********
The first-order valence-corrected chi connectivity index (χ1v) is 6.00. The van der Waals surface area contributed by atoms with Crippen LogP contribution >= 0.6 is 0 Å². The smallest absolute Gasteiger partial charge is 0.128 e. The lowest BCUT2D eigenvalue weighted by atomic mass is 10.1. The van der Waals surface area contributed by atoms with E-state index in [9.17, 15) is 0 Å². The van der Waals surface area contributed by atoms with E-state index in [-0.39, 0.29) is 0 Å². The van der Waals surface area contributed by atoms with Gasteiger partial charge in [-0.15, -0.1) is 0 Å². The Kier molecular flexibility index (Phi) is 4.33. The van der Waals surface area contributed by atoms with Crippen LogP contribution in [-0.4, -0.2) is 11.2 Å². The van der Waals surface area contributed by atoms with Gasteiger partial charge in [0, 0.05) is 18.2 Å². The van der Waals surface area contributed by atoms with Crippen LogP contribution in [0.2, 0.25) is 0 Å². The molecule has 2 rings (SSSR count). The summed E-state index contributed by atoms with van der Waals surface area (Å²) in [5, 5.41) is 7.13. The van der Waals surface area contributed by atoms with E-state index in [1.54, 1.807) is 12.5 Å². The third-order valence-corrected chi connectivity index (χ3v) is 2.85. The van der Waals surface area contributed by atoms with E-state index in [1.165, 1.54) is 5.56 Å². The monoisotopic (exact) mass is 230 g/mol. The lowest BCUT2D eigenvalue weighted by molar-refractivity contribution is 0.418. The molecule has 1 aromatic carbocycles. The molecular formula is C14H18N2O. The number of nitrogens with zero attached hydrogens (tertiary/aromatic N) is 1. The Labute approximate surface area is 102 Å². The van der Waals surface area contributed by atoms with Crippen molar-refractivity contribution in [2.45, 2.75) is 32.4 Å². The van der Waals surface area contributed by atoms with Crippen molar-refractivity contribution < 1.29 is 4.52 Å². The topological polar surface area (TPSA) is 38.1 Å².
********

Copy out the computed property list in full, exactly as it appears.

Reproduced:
The first-order valence-corrected chi connectivity index (χ1v) is 6.00. The van der Waals surface area contributed by atoms with Crippen LogP contribution >= 0.6 is 0 Å². The smallest absolute Gasteiger partial charge is 0.128 e. The lowest BCUT2D eigenvalue weighted by atomic mass is 10.1. The van der Waals surface area contributed by atoms with E-state index in [9.17, 15) is 0 Å². The van der Waals surface area contributed by atoms with E-state index in [-0.39, 0.29) is 0 Å². The van der Waals surface area contributed by atoms with Gasteiger partial charge in [-0.15, -0.1) is 0 Å². The Kier molecular flexibility index (Phi) is 4.33. The van der Waals surface area contributed by atoms with Crippen LogP contribution in [-0.4, -0.2) is 11.2 Å². The van der Waals surface area contributed by atoms with Gasteiger partial charge in [0, 0.05) is 18.2 Å². The van der Waals surface area contributed by atoms with Crippen LogP contribution in [0.2, 0.25) is 0 Å². The molecule has 2 rings (SSSR count). The summed E-state index contributed by atoms with van der Waals surface area (Å²) in [5, 5.41) is 7.13. The van der Waals surface area contributed by atoms with E-state index in [1.54, 1.807) is 12.5 Å². The third-order valence-corrected chi connectivity index (χ3v) is 2.85. The van der Waals surface area contributed by atoms with E-state index in [1.165, 1.54) is 5.56 Å². The monoisotopic (exact) mass is 230 g/mol. The lowest BCUT2D eigenvalue weighted by molar-refractivity contribution is 0.418. The molecule has 1 aromatic carbocycles. The molecular formula is C14H18N2O. The number of nitrogens with zero attached hydrogens (tertiary/aromatic N) is 1. The Labute approximate surface area is 102 Å². The van der Waals surface area contributed by atoms with Crippen molar-refractivity contribution in [2.45, 2.75) is 32.4 Å². The van der Waals surface area contributed by atoms with Crippen molar-refractivity contribution < 1.29 is 4.52 Å². The topological polar surface area (TPSA) is 38.1 Å².